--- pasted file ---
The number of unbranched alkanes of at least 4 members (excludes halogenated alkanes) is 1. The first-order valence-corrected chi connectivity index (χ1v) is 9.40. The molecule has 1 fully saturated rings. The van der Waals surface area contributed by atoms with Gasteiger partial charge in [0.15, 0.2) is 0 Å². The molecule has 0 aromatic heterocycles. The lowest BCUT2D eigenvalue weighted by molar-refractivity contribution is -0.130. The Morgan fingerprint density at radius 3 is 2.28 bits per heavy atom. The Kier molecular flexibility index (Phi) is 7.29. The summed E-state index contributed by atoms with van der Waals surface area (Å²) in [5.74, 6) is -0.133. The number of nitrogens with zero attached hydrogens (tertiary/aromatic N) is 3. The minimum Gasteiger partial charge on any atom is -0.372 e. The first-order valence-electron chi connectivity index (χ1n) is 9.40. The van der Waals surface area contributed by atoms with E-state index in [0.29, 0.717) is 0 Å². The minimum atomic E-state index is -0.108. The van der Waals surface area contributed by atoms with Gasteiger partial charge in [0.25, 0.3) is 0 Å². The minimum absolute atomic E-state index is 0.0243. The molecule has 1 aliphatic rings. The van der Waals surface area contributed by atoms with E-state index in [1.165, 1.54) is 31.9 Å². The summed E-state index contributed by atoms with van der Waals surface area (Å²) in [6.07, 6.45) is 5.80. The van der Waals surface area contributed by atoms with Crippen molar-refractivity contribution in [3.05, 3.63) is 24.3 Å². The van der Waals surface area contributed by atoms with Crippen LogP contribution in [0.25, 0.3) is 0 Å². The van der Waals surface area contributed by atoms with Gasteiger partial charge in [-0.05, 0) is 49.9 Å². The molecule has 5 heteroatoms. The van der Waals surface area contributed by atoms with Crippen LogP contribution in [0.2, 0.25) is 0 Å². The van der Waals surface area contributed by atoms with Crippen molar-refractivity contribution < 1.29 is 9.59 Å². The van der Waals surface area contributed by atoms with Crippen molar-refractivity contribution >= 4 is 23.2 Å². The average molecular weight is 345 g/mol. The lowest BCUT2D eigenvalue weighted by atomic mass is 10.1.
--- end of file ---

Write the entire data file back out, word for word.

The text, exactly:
The number of unbranched alkanes of at least 4 members (excludes halogenated alkanes) is 1. The first-order valence-corrected chi connectivity index (χ1v) is 9.40. The molecule has 1 fully saturated rings. The van der Waals surface area contributed by atoms with Gasteiger partial charge in [0.15, 0.2) is 0 Å². The molecule has 0 aromatic heterocycles. The lowest BCUT2D eigenvalue weighted by molar-refractivity contribution is -0.130. The Morgan fingerprint density at radius 3 is 2.28 bits per heavy atom. The Kier molecular flexibility index (Phi) is 7.29. The summed E-state index contributed by atoms with van der Waals surface area (Å²) in [5.74, 6) is -0.133. The number of nitrogens with zero attached hydrogens (tertiary/aromatic N) is 3. The minimum Gasteiger partial charge on any atom is -0.372 e. The first-order valence-electron chi connectivity index (χ1n) is 9.40. The van der Waals surface area contributed by atoms with E-state index in [0.29, 0.717) is 0 Å². The minimum atomic E-state index is -0.108. The van der Waals surface area contributed by atoms with Gasteiger partial charge in [0.25, 0.3) is 0 Å². The minimum absolute atomic E-state index is 0.0243. The molecule has 1 aliphatic rings. The van der Waals surface area contributed by atoms with E-state index in [1.165, 1.54) is 31.9 Å². The summed E-state index contributed by atoms with van der Waals surface area (Å²) in [6.07, 6.45) is 5.80. The van der Waals surface area contributed by atoms with Crippen molar-refractivity contribution in [3.05, 3.63) is 24.3 Å². The van der Waals surface area contributed by atoms with Crippen LogP contribution in [0.25, 0.3) is 0 Å². The van der Waals surface area contributed by atoms with Gasteiger partial charge in [-0.05, 0) is 49.9 Å². The molecule has 5 heteroatoms. The van der Waals surface area contributed by atoms with Crippen LogP contribution in [0.2, 0.25) is 0 Å². The van der Waals surface area contributed by atoms with Crippen molar-refractivity contribution < 1.29 is 9.59 Å². The van der Waals surface area contributed by atoms with Crippen molar-refractivity contribution >= 4 is 23.2 Å². The average molecular weight is 345 g/mol. The lowest BCUT2D eigenvalue weighted by atomic mass is 10.1.